OK, time for Mike's FED rule explanation. FED makes rule differences for four reasons, under the guise of the field being an extension of the classroom.

1. Safety

2. Sportmanship

3. Participation

4. LCD This is the one that gets everybody. Sometimes they make rules to simplify enforcement, making it easier for umpires, or to make understanding by coaches easier. Sometimes it is some inexplicable. Luckily the guy that pushed the dumber stuff is gone so little by little they are getting rid of these oddities. Some that need to go are setting with no runners, not being able to return to fix a baserunning error after the ball is dead and not being able to pick from the wind-up.

I know, I know....I have heard this before. I just wanted to go on a little rant. I don't have a problem with the first three.

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Posted · Report post

Here's another one I was wondering if anyone strictly enforces. By strict interpretation, in the set position, FED wants F1's entire pivot foot in front of the rubber.

Before starting his delivery, he shall stand with his entire non-pivot foot in front of a line extending through the front edge of the pitcher's plate and with his entire pivot foot in contact with or directly in front of the pitcher's plate.

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Posted · Report post

Here's another one I was wondering if anyone strictly enforces. By strict interpretation, in the set position, FED wants F1's entire pivot foot in front of the rubber.

Before starting his delivery, he shall stand with his entire non-pivot foot in front of a line extending through the front edge of the pitcher's plate and with his entire pivot foot in contact with or directly in front of the pitcher's plate.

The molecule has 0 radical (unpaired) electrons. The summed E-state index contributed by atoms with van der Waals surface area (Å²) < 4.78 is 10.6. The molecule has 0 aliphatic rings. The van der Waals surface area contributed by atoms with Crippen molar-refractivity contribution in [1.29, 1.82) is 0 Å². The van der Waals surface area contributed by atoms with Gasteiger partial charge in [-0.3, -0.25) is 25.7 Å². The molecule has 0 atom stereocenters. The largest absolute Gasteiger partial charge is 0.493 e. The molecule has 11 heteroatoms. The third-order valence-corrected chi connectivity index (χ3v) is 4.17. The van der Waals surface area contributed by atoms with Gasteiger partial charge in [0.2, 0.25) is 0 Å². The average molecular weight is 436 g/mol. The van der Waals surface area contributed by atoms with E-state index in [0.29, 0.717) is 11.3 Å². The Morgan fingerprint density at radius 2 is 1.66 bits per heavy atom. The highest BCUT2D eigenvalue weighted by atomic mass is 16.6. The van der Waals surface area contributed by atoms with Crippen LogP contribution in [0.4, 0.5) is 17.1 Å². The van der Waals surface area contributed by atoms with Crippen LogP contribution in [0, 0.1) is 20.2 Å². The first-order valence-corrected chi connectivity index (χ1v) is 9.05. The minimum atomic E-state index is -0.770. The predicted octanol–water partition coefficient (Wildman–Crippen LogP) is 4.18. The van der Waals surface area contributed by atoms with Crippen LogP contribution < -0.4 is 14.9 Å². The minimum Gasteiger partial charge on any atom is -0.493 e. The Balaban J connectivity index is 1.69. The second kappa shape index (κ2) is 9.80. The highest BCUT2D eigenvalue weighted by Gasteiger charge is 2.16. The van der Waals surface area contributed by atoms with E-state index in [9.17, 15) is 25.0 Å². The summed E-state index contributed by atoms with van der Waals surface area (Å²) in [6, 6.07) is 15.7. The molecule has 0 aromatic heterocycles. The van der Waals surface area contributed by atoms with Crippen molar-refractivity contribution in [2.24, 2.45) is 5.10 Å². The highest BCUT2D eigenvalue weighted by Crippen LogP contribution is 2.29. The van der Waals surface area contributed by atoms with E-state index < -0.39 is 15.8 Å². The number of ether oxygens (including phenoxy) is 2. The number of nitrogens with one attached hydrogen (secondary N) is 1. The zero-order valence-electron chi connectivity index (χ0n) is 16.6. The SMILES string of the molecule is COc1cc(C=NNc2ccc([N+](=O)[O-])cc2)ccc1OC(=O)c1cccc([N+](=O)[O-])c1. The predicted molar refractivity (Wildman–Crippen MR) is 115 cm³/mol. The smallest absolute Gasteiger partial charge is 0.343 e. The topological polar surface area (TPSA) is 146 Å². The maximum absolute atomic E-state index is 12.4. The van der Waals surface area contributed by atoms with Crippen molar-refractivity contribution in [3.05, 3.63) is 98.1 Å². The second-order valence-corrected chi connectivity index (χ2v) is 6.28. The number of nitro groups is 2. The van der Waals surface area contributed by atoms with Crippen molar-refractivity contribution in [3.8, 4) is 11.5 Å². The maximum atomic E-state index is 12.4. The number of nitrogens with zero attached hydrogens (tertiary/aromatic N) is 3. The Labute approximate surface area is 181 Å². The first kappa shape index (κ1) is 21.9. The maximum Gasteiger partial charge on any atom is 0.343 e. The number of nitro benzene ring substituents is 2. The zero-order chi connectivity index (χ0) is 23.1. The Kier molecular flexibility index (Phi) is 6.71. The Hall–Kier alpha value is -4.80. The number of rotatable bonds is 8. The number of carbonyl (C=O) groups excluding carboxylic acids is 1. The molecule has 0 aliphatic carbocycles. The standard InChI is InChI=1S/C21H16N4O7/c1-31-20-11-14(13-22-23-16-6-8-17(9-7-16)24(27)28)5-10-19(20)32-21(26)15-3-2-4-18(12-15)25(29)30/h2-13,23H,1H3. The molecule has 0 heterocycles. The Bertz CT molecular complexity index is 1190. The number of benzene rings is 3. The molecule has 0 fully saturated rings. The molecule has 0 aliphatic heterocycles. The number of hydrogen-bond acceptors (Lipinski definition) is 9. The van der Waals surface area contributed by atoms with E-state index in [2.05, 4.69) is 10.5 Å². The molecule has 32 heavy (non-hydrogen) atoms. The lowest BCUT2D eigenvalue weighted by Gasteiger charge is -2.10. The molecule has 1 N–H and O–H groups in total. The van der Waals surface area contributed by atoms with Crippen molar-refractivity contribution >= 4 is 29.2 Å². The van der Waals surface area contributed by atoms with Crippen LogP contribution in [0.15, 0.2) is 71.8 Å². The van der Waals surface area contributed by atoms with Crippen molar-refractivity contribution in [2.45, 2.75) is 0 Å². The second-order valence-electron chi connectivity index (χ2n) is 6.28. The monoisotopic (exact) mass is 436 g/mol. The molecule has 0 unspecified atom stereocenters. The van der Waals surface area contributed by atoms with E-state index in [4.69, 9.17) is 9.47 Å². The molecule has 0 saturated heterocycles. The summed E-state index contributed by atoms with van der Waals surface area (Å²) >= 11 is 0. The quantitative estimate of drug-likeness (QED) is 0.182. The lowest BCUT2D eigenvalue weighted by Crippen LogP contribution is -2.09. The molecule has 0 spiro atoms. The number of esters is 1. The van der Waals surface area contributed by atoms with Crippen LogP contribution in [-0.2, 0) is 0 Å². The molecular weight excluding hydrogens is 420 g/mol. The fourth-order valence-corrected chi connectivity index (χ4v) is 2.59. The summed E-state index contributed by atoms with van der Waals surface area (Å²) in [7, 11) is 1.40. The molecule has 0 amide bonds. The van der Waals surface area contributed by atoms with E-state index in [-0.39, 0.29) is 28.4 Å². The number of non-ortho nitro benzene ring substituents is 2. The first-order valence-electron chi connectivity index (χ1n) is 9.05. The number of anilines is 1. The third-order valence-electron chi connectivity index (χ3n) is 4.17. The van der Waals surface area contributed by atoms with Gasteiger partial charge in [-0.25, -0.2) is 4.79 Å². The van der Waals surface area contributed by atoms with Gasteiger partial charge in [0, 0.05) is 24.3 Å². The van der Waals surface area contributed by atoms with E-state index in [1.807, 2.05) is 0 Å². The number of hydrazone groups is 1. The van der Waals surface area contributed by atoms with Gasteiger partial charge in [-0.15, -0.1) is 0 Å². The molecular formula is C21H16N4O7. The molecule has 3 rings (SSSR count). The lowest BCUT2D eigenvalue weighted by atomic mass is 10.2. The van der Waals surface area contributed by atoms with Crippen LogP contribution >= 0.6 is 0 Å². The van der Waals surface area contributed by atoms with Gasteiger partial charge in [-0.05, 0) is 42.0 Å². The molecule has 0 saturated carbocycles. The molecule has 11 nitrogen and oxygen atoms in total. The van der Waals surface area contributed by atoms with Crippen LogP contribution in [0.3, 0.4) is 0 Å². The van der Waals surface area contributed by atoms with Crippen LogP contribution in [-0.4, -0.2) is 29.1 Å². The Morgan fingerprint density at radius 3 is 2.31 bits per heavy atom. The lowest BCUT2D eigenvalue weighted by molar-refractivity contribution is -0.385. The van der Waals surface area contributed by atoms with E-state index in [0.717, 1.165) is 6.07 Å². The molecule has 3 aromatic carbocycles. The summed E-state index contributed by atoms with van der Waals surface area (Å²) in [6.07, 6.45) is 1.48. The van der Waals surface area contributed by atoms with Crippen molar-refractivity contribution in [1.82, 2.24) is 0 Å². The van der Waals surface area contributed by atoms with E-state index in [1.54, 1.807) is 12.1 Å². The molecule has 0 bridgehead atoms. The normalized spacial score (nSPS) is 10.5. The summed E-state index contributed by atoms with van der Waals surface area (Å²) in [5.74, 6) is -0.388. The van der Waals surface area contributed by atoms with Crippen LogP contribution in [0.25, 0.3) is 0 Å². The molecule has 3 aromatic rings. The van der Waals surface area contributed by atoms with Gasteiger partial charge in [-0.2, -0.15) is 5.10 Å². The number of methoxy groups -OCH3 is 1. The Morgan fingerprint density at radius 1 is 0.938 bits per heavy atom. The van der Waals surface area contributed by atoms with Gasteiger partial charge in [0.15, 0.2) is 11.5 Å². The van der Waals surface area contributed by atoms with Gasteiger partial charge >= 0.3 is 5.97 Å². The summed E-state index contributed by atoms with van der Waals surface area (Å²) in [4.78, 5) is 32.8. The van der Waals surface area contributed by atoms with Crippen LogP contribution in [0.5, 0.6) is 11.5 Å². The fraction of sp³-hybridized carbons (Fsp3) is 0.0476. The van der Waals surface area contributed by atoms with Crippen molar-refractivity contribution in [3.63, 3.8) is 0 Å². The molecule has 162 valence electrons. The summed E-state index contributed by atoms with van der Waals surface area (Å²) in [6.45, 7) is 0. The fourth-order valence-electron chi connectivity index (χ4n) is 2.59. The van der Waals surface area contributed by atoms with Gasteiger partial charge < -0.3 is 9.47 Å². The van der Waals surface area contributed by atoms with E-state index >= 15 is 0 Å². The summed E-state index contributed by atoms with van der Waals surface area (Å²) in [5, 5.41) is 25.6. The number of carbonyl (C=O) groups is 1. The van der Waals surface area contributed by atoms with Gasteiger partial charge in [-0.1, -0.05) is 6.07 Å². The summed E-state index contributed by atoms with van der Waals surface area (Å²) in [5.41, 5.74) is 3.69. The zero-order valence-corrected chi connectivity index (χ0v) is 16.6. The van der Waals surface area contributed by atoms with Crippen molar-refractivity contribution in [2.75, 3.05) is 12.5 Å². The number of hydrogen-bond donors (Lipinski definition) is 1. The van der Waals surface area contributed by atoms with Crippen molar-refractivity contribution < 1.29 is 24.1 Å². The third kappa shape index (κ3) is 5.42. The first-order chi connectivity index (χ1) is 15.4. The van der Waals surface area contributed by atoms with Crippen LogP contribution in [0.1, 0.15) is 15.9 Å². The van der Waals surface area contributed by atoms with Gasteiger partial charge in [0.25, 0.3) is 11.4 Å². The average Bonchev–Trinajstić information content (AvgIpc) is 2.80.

Not sure what you mean Rich. The pivot foot can be in front of, or on TOP of the rubber. Where it can't be is outside the left and right edges of the rubber. (Maybe that's what you meant?). In that case, I prefer a nice, dirty pitcher's plate so that it's hard to see.

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Posted · Report post

Here's another one I was wondering if anyone strictly enforces. By strict interpretation, in the set position, FED wants F1's entire pivot foot in front of the rubber.

Before starting his delivery, he shall stand with his entire non-pivot foot in front of a line extending through the front edge of the pitcher's plate and with his entire pivot foot in contact with or directly in front of the pitcher's plate.

Not sure what you mean Rich. The pivot foot can be in front of, or on TOP of the rubber. Where it can't be is outside the left and right edges of the rubber. (Maybe that's what you meant?). In that case, I prefer a nice, dirty pitcher's plate so that it's hard to see.

That's exactly what I meant. FED says the entire pivot foot needs to be within the right and left edges of the rubber. OBR, as long as part of that pivot foot is in contact with the rubber, we're OK.

I don't know about the condition of all the high school sub varsity fields in other areas, but I assure you, I've been on a few with holes in front of the rubber so bad, that if F1 tried to get his entire pivot foot within the right and left edges of the rubber, he'd surely break an ankle.

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I don't know about the condition of all the high school sub varsity fields in other areas, but I assure you, I've been on a few with holes in front of the rubber so bad, that if F1 tried to get his entire pivot foot within the right and left edges of the rubber, he'd surely break an ankle.

Which is exactly why I don't bother, unless he's only got his toe or his heel touching.

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"I understand what you are saying skip. I was debating whether or not to ding your pitcher last inning but I decided to let it go. Any other questions?"